83.2 F
Cruz Bay
Friday, October 7, 2022
HomeNewsArchivesJOB CORPS PROBLEM LOCALLY IS FINDING JOBS

JOB CORPS PROBLEM LOCALLY IS FINDING JOBS

The federal Job Corps program accepts about 350 Virgin Islands youth each year for training to enter the workforce, but the job market in the territory isn't at a level for many of them to find employment, business community and government representatives were told Wednesday.
Job Corps representatives are in the territory to seek solutions to the problems they are having placing those who complete the training programs in jobs here.
They are holding a conference, "Solidifying the Virgin Islands and Job Corps Partnership," which continues today at Bluebeard's Castle Hotel on St. Thomas. Advantage Resource Group, the contractor for the V.I. Job Corps program, organized the conference.
Around 20 people from the St. Thomas-St. John and St. Croix districts attended the first day of sessions — including several Job Corps Center directors, local Job Corps counselors, Labor Department officials, and representatives of the St. Thomas-St. John Chamber of Commerce, individual businesses and political offices.
Government participants included Arah Lockhart and Jennifer Aubain from Labor and representatives of the offices of Delegate Donna Christian-Christensen and Sen. Judy Gomez.
Conference organizers said the small turnout of local officials and business leaders was discouraging. They noted that Job Corps is the only skills training program available to local youths who do not graduate from high school.
The Job Corps is a federally funded program for youth ages 16 to 24 who are from low-income homes, have dropped out of school and live in an area in which it is difficult to find entry-level employment and training. There are about 230 Job Corps training centers across the nation; youth from the Virgin Islands participate in training at centers in the eastern and southeastern United States.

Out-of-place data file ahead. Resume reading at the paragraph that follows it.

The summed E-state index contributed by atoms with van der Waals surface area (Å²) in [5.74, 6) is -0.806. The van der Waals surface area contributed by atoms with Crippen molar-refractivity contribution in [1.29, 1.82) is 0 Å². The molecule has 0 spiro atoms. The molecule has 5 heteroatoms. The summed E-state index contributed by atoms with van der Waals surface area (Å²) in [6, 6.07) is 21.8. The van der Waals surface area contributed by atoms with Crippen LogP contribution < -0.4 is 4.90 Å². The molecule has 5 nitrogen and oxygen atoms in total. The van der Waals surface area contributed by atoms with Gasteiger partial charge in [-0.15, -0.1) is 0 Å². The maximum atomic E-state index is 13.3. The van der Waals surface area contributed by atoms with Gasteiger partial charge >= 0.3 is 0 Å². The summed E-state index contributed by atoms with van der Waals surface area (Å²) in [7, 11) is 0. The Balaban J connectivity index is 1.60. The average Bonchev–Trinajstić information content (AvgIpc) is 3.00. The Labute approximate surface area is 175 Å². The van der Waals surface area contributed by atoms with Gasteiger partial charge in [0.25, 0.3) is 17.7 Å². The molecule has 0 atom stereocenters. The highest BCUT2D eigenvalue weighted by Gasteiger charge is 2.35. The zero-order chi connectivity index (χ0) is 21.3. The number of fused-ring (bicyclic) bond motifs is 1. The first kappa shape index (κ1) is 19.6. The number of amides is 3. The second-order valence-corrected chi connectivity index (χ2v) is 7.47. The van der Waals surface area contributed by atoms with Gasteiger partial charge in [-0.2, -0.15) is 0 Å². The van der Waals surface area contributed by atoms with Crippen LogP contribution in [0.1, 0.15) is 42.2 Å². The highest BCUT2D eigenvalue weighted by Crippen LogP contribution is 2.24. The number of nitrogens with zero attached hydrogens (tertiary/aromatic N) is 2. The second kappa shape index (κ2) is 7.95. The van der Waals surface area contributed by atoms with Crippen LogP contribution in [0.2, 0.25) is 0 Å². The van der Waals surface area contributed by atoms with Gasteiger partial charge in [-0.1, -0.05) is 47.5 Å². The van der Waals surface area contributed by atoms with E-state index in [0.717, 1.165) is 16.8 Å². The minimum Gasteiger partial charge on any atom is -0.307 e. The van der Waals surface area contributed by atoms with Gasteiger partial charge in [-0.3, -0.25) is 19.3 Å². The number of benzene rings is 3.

Job Corps centers do not receive full funding for training unless they place graduates in long-term jobs within six months of the time they complete a program. "If they aren't more successful here, they are not going to be able to continue to take our youth," warned Jackie Back of Advantage Resource Group.
Job Corps representatives presented videos Wednesday showing the program's modern facilities and training programs in nursing, carpentry, automotive repair, electronics, clerical work, computer technology, masonry, plumbing, food service, welding, building maintenance, retail sales and landscaping.
They also handed out copies of a 50-page binder full of economic data for the territory. Discussion to a large degree centered on things that aren't getting done locally.
Lockhart expressed support for the program and said the Labor Department looked forward to working more closely with Job Corps under the V.I. Workforce Investment Act, which goes into effect Oct. 1.
Participants indicated that Job Corps Centers use The Source to keep their Virgin Islands students in touch with news from home. Several downloaded printouts of articles from The Source were included in the binders distributed to conference participants.

Print Friendly, PDF & Email
Keeping our community informed is our top priority.
If you have a news tip to share, please call or text us at 340-228-8784.




Support local + independent journalism in the U.S. Virgin Islands

Unlike many news organizations, we haven't put up a paywall – we want to keep our journalism as accessible as we can. Our independent journalism costs time, money and hard work to keep you informed, but we do it because we believe that it matters. We know that informed communities are empowered ones. If you appreciate our reporting and want to help make our future more secure, please consider donating.